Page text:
Both and MediaWorks TV Ltd - 2015-100 (14 April 2016)
- Peter Radich (Chair)
- Leigh Pearson
- Te Raumawhitu Kupenga
- Paula Rose
- Andrew Both
BroadcasterMediaWorks TV Ltd
Channel/StationTV3 # 4
[This summary does not form part of the decision.]
A 3 News item reported on allegations of widespread doping amongst Russian athletes and included a reference to the disqualification of a Belarussian shot-putter at the London Olympics. The Authority did not uphold a complaint alleging the item was misleading, unbalanced and denigrated Russians by failing to differentiate between Belarus and Russia. The reporter accurately described the Belarussian athlete and the Russian Olympic team, and in the context of the item viewers would not have been misled into thinking Belarus and Russia were the same country. The item portrayed a range of significant viewpoints on the allegations of doping amongst Russian Olympic athletes and did not contain any material which discriminated against, or denigrated, Russians.
Not Upheld: Accuracy, Controversial Issues, Discrimination and Denigration
 A 3 News item reported on allegations of widespread doping amongst Russian athletes. The reporter introduced the item by recalling the disqualification of a Belarussian shot-putter at the London Olympics:
When Valerie Adams’ Belarussian rival was stripped of gold at the London Olympics, anti-doping authorities had no idea that it was just the tip of a massive doping drama. In Geneva, authors of an inquiry into allegations against the Russian team (who came away with 82 medals) now say the 2012 Olympics were sabotaged.
 Andrew Both complained that the report was misleading, as it failed to differentiate between Belarus and Russia.
 The issue is whether the broadcast breached the accuracy, controversial issues and discrimination and denigration standards as set out in the Free-to-Air Television Code of Broadcasting Practice.
 The item was broadcast on TV3 on 10 November 2015. The members of the Authority have viewed a recording of the broadcast complained about and have read the correspondence listed in the Appendix.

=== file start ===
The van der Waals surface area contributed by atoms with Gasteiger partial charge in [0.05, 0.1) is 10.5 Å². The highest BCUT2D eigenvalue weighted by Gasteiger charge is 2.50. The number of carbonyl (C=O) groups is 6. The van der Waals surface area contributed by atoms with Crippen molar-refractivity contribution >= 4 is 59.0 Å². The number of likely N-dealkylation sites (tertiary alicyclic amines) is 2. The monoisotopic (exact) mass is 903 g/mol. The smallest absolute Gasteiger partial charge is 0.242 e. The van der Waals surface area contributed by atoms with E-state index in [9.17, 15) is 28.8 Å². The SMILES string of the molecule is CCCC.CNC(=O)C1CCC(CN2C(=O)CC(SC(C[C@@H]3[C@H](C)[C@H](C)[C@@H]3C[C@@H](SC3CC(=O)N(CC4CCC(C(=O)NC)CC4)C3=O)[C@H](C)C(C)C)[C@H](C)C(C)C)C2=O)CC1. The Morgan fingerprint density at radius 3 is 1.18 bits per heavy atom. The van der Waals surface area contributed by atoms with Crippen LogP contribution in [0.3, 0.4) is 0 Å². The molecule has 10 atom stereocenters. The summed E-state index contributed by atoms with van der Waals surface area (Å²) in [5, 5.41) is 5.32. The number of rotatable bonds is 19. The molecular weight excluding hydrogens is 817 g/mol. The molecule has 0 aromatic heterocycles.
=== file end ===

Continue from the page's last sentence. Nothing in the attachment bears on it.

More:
Was the broadcast inaccurate or misleading?
 The accuracy standard (Standard 5) states that broadcasters should make reasonable efforts to ensure that news, current affairs and factual programming is accurate in relation to all material points of fact, and does not mislead. The objective of this standard is to protect audiences from receiving misinformation and thereby being misled.1
 Mr Both considered that the reporter’s introduction to the item was misleading because it suggested that Belarus is the same as Russia. He felt that the failure to differentiate between the two separate countries constituted ‘very sloppy amateur reporting’ by the broadcaster.
 MediaWorks did not identify any inaccuracies or misleading material in the report. It noted the Belarussian athlete was clearly described as Belarussian, and argued the item did not suggest she was Russian or that Belarus and Russia are the same place.
 While the reporter quickly transitioned from her reference to the disqualification of the Belarussian athlete to the allegations of widespread doping amongst Russian Olympic athletes, in the context of the item we are satisfied this was not misleading or otherwise inaccurate. The disqualified athlete was clearly described as Belarussian and it was not implied that she was Russian. The mention of the Belarussian athlete was intended to place the story in a New Zealand context by referring to an incident which would be well-known to New Zealand audiences. This was legitimate and a commonly-used technique in news reporting. The item clearly differentiated between Belarus and Russia and viewers would not have been misled or left with the impression these were the same country.
 For these reasons we do not uphold the complaint under Standard 5.
Was the item sufficiently balanced?
 The balance standard (Standard 4) states that when controversial issues of public importance are discussed in news, current affairs and factual programmes, broadcasters should make reasonable efforts, or give reasonable opportunities, to present significant points of view either in the same programme or in other programmes within the period of current interest. The standard exists to ensure that competing arguments are presented to enable a viewer to arrive at an informed and reasoned opinion.2
 Mr Both did not make any specific arguments under this standard. MediaWorks argued that the item contained a range of significant viewpoints, including from the World Anti-Doping Agency, the International Olympic Committee, the New Zealand Olympic Committee, the International Association of Athletics Federations and the Russian Sports Minister. It therefore considered the item was sufficiently balanced.